By Dr. Drew Hill, Senior Pastor, Memorial Baptist Church, Arlington, Virginia
Last summer during my sabbatical I made an unforgettable journey, a civil rights pilgrimage across our country. Beginning here in D.C. at the Smithsonian Museum of African American History, I traveled to Farmville, Greensboro, Atlanta, Anniston, Birmingham, Selma, Montgomery, Jackson, Sumner, and Memphis. I walked over each site and through every museum and institute, listening and learning along the way. For two weeks I stared into the face of racism, the dark, ugly side of humanity.
One of the most troubling aspects of the Civil Rights Movement for me was the pitifully few white churches that supported the cause of equality and racial justice. For the most part, white churches across the South did their best to enforce an unjust status quo, silently condoning the violence and terror unleashed on people of color, even little children.
Little did I realize all that would transpire in the year since I made my journey, the innocent lives that would be taken or the revitalized movement that would grip our nation. Once again, our country has come to a crossroads of conscience, an opportunity to strike a real blow to systemic racism. And I can’t help but wonder, will our churches once again fail to live out the Gospel we profess, or can we finally find our voice and stand for the dignity and worth of all people?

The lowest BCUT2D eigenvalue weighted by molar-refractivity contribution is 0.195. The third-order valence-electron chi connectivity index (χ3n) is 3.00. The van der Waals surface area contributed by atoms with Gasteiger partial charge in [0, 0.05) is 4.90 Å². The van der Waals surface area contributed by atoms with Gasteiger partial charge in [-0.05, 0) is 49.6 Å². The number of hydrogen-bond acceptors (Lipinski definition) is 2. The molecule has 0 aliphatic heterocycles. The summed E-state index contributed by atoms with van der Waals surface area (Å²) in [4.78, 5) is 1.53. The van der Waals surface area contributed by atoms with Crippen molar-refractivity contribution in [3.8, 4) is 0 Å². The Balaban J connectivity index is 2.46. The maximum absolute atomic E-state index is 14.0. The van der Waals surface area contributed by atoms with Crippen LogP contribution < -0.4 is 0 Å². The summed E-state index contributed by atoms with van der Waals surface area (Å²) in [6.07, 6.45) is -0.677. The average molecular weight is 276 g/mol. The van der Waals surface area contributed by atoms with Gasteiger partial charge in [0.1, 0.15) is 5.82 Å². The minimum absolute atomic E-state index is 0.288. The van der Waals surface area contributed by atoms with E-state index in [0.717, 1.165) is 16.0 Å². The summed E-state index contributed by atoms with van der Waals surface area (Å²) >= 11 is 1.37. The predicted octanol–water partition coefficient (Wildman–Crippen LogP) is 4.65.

I am humbled and privileged to stand alongside my fellow pastors, black and white, for the cause of racial justice as an expression of God’s justice and righteousness. The time has come for all followers of Christ to come together in community, united in purpose, committed to our common standing as children of God. For this cause, the Justice Formation Fellowship has been established.
A strong, open, diverse fellowship of churches is essential in times like these because within our individual congregations there is little diversity. Most churches, including the congregation I serve, reflect the demographics of their community which remain largely homogeneous. Segregated churches often reflect segregated neighborhoods.
So, how can our churches stand for radical inclusion if there is no one around to include? We pray for the day when our communities will nurture a beautiful variety of color and culture. But for today, for this moment, the answer is a coalition of diverse congregations coming together in genuine fellowship and common cause. The answer is the Justice Formation Fellowship.
In times like these, standing down is surrender. Standing still is cowardice. Standing up is a beginning. Standing together is a revolution. Come stand with us and see what God can do.